When looking at the Labour force survey for August 2015, I noticed the seasonally adjusted figure showing the number of employed people in July (they show the month before) was 52,400 lower than had been quoted in the July release – the release which caused Joe Hockey to crow about creating 38,500 jobs in the month. How could this be?
A few phone calls and some reading later I got my answer. (And thanks to the people at the ABS who are always happy to help despite funding cuts).
In February 2015 the ABS went back and revised employment estimates for the previous 44 months (back to the 2011 census) based on the population benchmarks from the Australian Demographic Statistics, Jun 2014. They were then to continue this practice of revision on a quarterly basis (leaving out May 2015 – I assume the government was too busy to give them the info) revising estimates for the previous 25 months each time. I do not know if they were directed to do this or whose decision it was.
When this new approach was introduced in February the accompanying notes said
“Changes to the population benchmarks impact primarily on the level of the Labour Force estimates (i.e. employed, unemployed and not in the labour force) that are directly related to the underlying size of the population.”
The main driver of change in estimated resident population (ERP) is net overseas migration (NOM). The ABS gets this information from the Department of Immigration and Border Protection. The notes from February also said
“The release of Overseas Arrivals and Departures, Australia (cat. no. 3401.0) for the period October 2014 to April 2015 will be delayed. The delay is due to passenger card processing issues as announced by the Department of Immigration and Border Protection (DIBP).”
One wonders what the hell they were doing that, for 7 months, DIBP couldn’t process passenger cards – a fairly crucial part of immigration one would think.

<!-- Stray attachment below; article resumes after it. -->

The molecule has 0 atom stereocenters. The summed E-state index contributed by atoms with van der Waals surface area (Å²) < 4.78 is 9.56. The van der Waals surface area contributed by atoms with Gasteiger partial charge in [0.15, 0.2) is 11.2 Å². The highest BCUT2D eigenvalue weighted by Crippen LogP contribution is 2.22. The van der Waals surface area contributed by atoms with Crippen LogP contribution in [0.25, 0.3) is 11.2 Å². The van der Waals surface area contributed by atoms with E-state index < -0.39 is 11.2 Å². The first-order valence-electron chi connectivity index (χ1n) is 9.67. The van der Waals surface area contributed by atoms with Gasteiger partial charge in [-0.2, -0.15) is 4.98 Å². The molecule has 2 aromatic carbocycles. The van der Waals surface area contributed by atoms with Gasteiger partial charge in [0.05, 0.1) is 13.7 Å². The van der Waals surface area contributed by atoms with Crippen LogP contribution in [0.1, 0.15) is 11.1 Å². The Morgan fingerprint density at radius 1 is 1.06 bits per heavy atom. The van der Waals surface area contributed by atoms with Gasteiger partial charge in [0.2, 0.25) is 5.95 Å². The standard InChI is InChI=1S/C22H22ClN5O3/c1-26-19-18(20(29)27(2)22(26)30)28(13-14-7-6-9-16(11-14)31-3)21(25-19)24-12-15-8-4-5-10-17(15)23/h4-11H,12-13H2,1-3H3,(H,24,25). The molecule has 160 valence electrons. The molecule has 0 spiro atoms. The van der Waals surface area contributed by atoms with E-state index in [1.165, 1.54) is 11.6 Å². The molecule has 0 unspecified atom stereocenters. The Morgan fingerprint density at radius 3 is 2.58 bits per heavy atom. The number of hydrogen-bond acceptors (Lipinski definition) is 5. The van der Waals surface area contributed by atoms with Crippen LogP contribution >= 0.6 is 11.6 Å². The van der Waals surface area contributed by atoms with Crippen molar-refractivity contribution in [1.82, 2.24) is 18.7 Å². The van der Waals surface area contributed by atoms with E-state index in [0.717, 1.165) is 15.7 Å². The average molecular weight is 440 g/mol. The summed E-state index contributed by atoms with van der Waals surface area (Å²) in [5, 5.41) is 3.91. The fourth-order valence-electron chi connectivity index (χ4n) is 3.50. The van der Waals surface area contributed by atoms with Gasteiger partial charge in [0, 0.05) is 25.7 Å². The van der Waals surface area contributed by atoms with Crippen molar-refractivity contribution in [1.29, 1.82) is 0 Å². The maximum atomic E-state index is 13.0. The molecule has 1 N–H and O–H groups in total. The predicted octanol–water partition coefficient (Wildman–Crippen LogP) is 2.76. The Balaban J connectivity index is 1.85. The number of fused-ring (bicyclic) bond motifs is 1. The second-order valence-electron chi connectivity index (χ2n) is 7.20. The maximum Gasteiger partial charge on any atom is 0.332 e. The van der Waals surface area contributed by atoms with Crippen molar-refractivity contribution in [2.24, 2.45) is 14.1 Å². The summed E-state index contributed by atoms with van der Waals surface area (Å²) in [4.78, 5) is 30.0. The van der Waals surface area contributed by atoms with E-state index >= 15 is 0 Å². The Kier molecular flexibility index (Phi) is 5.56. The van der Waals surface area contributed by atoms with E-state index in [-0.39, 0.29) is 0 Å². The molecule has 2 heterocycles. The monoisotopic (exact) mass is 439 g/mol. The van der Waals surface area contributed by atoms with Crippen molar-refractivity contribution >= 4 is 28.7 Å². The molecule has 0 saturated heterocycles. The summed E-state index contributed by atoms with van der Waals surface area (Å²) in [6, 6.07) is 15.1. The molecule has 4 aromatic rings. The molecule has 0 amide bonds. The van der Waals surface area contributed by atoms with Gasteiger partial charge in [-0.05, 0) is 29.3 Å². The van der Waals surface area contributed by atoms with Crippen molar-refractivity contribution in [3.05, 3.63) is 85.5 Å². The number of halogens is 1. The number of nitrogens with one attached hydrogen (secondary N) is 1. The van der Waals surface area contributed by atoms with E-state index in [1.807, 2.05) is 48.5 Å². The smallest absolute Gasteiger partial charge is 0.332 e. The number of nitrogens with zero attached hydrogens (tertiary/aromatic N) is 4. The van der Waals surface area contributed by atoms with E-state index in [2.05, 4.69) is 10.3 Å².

When I asked how, after updating the estimates in February, there could be such a huge discrepancy by August, I was told the ERP of people aged 15+ in July been revised down by 77,000. Barring a plague or natural disaster, this indicated that the information used in and since February about NOM was way out.
These revisions have a cumulative effect as they go back in time. The trend figure for the number of people employed in September 2013 now has gone down from 11,646,800 to 11,452,500 – a drop of 194,300. This makes a significant difference to claims about job creation.
Speaking of which, I asked the people at the ABS about job creation numbers. They said that the number of jobs created would be less than the increase in the number of people employed because most of the newly employed people were part time and not necessarily in new jobs.
So what I have gleaned from this exercise is that the DIBP need less spin doctors and more people actually doing their job, and that the number of people employed, and hence any inference about job creation figures, can be manipulated in the blink of an eye by “rebenchmarking” – a process which changes history significantly dependent on migration figures that the DIBP either can’t get around to doing or can’t get right.
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